I spend considerable effort making it possible not only to implement a test I want, but to make that test easy to read, to write, to run, and to debug.
I’ve talked a lot about five premises of TDD.
The money premise, the steering premise, and the chaining premise all get involved when we come to the coding of the tests. We do TDD to ship more value faster, the money premise. What makes it able to do that? The cost of the tests must be small. The benefit they provide must be big.
The chaining premise says it’s usually cheaper to test A-B, then B-C, then C-D, than it is to test A-B-C-D. That’s why we use fakes, aka test doubles, aka (improperly and colloquially) mocks.
The steering premise says that those tests and the general testability of our code using them is a first-class design citizen: that we will change our design to account for them.
In the dayjob, I’ve just spent almost ten days alternating between refactoring production code and creating a new way to express a certain class of tests that are frequently written against it.
These tests are poking at the heart of the system: the gradual construction and dynamic alteration of a set of 6-deep tree-shaped data elements. Each of the 6 levels is different-by-type. That is As are on level 1, Bs on level 2, and so on, until we finally get to the leafs.
The problem I encountered fits in one sentence: "I can’t read these tests quickly, and I can’t write more of them quickly." There are already perhaps 200 of these tests. My customer, bless her evil litte heart, threw a story at me that will maybe another forty or so. It’s unlikely to be the last time this happens, too.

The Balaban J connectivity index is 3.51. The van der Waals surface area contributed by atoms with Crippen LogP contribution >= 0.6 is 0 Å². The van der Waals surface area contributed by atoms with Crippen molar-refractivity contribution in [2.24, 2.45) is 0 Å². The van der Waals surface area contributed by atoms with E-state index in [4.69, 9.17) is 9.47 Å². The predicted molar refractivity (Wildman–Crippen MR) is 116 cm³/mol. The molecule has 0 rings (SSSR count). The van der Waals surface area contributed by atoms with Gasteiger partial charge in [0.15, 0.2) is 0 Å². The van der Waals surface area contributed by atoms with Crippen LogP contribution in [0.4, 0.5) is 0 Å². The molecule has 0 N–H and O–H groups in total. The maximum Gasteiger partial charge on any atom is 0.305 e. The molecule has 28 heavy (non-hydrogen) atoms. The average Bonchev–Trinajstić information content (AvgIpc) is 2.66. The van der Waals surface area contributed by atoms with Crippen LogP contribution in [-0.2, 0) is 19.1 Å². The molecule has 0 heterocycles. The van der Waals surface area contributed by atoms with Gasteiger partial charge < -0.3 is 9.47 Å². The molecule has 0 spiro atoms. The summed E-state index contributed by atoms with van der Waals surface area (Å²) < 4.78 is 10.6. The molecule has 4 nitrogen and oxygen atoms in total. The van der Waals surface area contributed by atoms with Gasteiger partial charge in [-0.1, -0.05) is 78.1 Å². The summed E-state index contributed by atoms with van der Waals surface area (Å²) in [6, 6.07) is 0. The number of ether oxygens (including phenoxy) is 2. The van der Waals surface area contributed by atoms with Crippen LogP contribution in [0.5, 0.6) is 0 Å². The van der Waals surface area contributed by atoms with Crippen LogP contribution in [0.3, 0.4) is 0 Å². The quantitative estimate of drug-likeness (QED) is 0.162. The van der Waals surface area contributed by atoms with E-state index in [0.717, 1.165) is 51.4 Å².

Those 200 tests didn’t start out insanely complicated. The trees didn’t start out as 6-trees, either. But as we iteratively solved the customer’s problem, they grew more and more rich.
There’ll be another muse soon, one about tacit vs explicit relationships in code. It’s relevant here, because its part of how the hard-to-grok tests continued to pass.
The long & the short of it, those tests cheated, by hooking up data in "just-legal-enough-to-get-through-the-test" ways. That hooked-up data created 6-trees that were not possible in production, but not actually prevented, because of the tacit relationships being unenforced.
Anyway, as I say, I’ve spent days and days on this. I’ve converted about thirty of the old tests to the tighter expression, which makes me think the rest can move to it, too, tho not all at once.
Here’s the thing: I feel great and I feel awful.
I feel great because it was a nasty problem and I feel I’ve cracked it. It was heavy-duty geekery finding ways to do it that kept us green. Along the way I refactored hundreds of lines of existing code, essentially replacing tacit w/explicit.
I feel awful because, like every geek on earth, what I want to do in life is knock my customer dead with my geeky brilliance. But I’ve been unable to ship a story for two weeks. That’s a staggering amount of time for me to go without pleasing a customer.
And, I still can’t quite ship it, though I believe the guts of the solution are there, and now it’s just TDD’ing the pieces into place.
Anyway, it’s certainly been an educational two weeks, absolutely fraught with lessons I want to share with you in these tips. And this is the first one: make and keep the tests cheap. It’s not ready to ship just because I got to green. It’s not ready to ship just because I refactored the production code.
Ya gotta refactor the tests.
In TDD, we live or die by the quality of our tests. Can we read them? Can we write them? Can we run them? Can we debug them? If the answer to any of these questions involves rocket science, we start to lose much of the value TDD brings to the table.
So, the dayjob is done for me for today. (Writing muses is part of the nightjob.) I’m gonna go play a game or read my book or eat some ice cream and not think about code for twelve hours.
Have a lovely night or day or dawn or dusk or whatever it is for you!